This state-of-the-art volume features fourteen contributions by internationally renowned scholars covering three areas of contact linguistics: (1) Creolistics, beginning with an essay on the rise of the meaning and use of the word
criollo, followed by studies of linguistic features of African American English, bozal Spanish, and Afrikaans; (2) German language varieties spoken in different periods and regions of the United States; and (3) theoretical issues central to analyzing language contact phenomena. Fittingly, social factors figure prominently in these analyses of language structure, providing a comprehensive view of the issues and topics to which Glenn G. Gilbert has dedicated his professional life.
New York, Bern, Berlin, Bruxelles, Frankfurt am Main, Oxford, Wien, 2006. XX, 334 pp.
Contents: Peter A. Roberts: The odyssey of criollo – John R. Rickford: The Anglicist / creolist quest for the roots
of AAVE: Historical overview and new evidence from the copula – Geneviève Escure: Black / white contacts and the maintenance
of identity in Minneapolis African American English: An examination of habitual aspect – Armin Schwegler: Bozal Spanish: Captivating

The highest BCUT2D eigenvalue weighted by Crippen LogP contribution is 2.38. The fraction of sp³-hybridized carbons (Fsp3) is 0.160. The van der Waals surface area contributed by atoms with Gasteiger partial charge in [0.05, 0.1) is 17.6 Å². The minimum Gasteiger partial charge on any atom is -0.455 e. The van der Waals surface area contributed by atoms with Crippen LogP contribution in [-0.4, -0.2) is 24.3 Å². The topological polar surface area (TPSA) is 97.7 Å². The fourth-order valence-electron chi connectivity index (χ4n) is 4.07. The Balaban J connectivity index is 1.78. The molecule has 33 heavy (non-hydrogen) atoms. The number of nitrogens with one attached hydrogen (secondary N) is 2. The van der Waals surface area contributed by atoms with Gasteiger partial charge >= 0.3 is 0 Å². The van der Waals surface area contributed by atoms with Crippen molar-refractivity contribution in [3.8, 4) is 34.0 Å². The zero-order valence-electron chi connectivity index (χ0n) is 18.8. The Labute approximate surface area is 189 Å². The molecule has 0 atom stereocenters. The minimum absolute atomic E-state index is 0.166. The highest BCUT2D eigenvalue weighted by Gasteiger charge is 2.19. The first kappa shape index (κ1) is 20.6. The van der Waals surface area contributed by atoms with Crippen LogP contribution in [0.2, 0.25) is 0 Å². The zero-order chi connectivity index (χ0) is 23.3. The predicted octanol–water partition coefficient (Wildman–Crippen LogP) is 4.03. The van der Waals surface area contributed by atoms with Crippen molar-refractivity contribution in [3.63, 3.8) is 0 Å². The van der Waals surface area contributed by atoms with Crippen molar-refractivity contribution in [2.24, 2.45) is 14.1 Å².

new evidence from a contemporary source (Afro-Cuban «Palo Monte») – Hans den Besten: The origins of the Afrikaans pre-nominal
possessive system(s) – Mark L. Louden: Patterns of language maintenance in German American speech islands – William D. Keel:
Plattdüütsch and Plautdietsch in western Missouri and Kansas: The resilience of Low German networks on the Great
Plains – Joseph C. Salmons/Felecia A. Lucht: Standard German in Texas – Janet M. Fuller: Borrowing trouble: Convergence in
Pennsylvania German – Michael Clyne: Some exploratory comments relating sociolinguistic typology to language shift – Donald
Winford: Revisiting relexification in creole formation – John H. McWhorter: Revisiting the creole prototype: Signs of antiquity
in older languages – Hirokuni Masuda: Microsyntax and macrodiscourse: «Da mistery» in Hawai’i Creole – Michael Aceto: Wrestling
with dichotomies in creole studies: Towards a more complete view of language emergence.